I missed my first ever driving lesson because I was having a bath at the time. When I was a teenager I didn’t have many friends or, indeed, hobbies, so I would often have showers or baths at the weekend during the daytime to give myself something to do. My record is 3 baths and 2 showers in one day, and I acutely remember that day being particularly depressing on a deep, profound level that I could feel in the pit of my stomach. Other weekends, responding to my mum’s suggestion that perhaps I should try to go out into town more often, I would undertake the half-hour walk into town to buy a bottle of Fanta then turn around and walk back, which I think isn’t what she was getting at. Anyway, I was knocking around the house on a weekend trying to come up with things to do, having completely forgotten that my first ever driving lesson had been booked for the same day, and ended up running myself a bath out of sheer habit. My driving instructor was supposed to pick me up from my house, so I ended up lying in a bath at the moment when he rang the bell to collect me. It all suddenly came rushing back to me what I was supposed to be doing that day, but it all felt a bit like I’d gone past the point of no return bath-wise, and I was having a nice time anyway, so I just lay there and ignored him until he went away. When my mum and step-dad came home and asked how the lesson had been, I just told them he had never shown up. They were outraged and called him to cancel all my further lessons with him. I’m told he protested over the phone and insisted he had come and rung the bell, but I just denied this, saying I’d been waiting for him all day and he’d never appeared. I do not feel good about this. My mum and step-dad set about finding a replacement driving instructor for me.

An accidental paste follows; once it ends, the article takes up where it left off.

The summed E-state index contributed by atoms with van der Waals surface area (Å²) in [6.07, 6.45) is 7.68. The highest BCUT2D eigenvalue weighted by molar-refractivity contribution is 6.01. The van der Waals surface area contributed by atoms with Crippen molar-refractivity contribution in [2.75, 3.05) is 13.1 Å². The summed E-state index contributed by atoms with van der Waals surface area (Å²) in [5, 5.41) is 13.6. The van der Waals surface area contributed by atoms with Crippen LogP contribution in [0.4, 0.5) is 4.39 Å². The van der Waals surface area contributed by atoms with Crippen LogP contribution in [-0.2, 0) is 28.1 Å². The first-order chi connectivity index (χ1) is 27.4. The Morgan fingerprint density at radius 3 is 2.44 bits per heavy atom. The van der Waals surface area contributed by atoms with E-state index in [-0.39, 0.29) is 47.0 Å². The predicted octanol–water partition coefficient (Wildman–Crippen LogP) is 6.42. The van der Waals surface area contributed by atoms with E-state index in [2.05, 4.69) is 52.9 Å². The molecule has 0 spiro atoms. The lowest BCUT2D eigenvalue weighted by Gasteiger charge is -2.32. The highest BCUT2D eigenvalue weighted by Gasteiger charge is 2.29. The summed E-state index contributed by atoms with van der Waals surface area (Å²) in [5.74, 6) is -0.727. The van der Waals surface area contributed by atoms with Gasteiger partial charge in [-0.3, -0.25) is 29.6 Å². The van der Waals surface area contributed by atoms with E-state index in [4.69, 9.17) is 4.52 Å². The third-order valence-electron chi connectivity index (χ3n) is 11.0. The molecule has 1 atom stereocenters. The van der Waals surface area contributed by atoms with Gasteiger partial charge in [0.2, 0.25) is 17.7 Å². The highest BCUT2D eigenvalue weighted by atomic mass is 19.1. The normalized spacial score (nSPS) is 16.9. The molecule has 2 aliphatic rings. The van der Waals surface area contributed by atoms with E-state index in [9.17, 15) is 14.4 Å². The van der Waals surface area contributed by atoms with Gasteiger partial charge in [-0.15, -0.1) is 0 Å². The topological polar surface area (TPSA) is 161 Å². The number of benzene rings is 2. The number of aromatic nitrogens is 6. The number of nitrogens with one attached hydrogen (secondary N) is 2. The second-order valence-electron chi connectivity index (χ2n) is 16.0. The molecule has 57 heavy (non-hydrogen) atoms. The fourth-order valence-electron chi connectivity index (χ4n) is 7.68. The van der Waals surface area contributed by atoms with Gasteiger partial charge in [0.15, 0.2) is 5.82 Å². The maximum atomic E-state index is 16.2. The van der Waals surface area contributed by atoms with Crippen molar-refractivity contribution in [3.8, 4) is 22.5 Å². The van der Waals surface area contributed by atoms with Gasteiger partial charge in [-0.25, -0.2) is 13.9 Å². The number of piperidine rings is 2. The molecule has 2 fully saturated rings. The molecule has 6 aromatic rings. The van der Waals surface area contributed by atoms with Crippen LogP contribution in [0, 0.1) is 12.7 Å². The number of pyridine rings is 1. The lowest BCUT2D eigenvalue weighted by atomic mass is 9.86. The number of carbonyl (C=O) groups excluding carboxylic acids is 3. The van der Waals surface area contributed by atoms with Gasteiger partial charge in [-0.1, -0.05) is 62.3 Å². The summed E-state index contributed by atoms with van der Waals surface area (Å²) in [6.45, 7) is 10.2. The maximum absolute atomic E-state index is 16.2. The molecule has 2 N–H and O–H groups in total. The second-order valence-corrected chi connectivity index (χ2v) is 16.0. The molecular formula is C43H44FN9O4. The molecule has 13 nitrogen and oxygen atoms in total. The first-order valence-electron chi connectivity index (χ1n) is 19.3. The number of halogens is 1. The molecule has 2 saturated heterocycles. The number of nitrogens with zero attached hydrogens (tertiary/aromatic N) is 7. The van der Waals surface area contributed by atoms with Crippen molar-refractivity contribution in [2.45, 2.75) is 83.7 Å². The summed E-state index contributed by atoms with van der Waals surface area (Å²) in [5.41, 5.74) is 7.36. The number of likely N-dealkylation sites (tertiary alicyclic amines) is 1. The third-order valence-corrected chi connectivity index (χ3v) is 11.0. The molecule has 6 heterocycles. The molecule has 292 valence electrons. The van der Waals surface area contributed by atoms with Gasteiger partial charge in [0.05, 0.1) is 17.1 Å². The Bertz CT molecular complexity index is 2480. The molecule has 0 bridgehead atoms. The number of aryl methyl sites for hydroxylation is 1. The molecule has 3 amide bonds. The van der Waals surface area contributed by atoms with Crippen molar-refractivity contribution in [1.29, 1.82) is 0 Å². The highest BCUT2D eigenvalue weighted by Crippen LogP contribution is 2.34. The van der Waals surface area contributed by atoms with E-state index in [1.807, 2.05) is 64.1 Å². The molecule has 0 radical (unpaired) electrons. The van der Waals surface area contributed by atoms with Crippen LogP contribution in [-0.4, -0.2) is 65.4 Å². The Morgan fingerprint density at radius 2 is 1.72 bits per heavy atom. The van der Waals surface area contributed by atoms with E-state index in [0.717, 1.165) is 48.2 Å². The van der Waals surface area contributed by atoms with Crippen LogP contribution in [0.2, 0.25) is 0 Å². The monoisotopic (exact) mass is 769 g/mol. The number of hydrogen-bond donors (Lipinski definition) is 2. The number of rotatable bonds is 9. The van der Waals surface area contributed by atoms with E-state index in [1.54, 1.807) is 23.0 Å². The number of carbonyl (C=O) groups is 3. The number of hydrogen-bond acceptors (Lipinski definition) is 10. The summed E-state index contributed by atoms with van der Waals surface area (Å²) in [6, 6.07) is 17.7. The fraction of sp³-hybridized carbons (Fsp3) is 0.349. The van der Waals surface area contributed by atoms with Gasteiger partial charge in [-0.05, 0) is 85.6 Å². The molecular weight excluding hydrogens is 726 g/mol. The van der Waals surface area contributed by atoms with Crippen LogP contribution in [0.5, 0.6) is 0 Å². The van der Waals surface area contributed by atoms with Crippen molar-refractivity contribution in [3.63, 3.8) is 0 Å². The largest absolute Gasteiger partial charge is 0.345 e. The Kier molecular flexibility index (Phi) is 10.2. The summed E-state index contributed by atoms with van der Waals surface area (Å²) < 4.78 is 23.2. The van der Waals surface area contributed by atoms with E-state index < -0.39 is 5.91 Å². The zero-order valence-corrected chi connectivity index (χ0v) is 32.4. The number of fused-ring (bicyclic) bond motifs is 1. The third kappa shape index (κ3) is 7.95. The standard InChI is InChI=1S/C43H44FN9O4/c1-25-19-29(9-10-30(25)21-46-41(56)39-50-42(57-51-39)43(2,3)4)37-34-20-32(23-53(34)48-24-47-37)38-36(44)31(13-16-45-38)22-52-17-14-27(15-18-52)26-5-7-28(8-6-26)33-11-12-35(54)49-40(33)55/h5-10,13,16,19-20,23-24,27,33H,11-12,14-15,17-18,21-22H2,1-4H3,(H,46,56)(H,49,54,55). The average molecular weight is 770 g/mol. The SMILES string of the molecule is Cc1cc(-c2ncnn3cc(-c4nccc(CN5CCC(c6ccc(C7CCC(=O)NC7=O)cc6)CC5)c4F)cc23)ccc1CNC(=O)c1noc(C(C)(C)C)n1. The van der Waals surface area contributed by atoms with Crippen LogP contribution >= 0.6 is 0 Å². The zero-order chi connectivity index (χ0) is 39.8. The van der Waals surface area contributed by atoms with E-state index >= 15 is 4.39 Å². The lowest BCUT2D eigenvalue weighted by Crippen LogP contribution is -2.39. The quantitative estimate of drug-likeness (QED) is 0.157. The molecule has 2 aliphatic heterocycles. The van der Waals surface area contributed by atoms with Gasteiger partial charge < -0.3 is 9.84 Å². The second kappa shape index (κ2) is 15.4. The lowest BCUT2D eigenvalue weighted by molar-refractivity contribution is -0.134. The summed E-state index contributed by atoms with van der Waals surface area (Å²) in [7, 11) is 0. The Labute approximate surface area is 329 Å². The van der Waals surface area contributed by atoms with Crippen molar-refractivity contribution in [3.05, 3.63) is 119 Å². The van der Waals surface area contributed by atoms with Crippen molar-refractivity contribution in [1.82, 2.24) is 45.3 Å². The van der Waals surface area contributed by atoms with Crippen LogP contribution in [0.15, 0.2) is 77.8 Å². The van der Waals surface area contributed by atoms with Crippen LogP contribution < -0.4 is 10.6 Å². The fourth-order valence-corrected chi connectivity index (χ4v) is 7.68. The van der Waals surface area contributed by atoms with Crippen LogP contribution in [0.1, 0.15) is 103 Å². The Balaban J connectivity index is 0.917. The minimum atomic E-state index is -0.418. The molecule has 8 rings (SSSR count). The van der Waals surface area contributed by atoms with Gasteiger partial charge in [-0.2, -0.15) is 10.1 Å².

At the same time, my dad started giving me weekly driving practice, where I would drive around Wiltshire and Hampshire with him while he gave me advice and suggestions. All credit to him, he must have been aware that learning to drive with tutelage from a parent can be a stressful, high-pressure environment, so he made a conscious effort to be very calm and quiet when making suggestions to make things as light and easy as possible. Unfortunately, my dad is a naturally loud and ebullient person who tends to greet people by shouting “Alright then!” at the top of his voice and then slapping them on the back with enough force to knock them over, and this was the general energy level I’d become accustomed to when spending time with him. He has the mind of Mr Toad in the body of Moley. As such, sitting next to him and trying to drive while he sat there preternaturally calm and almost silent, was one of the most stressful experiences of my life. At one point I accidentally reversed into a van while trying to do a parallel park and he very calmly and quietly said “You have crashed the car” like the final entry in a choose-your-own-adventure book.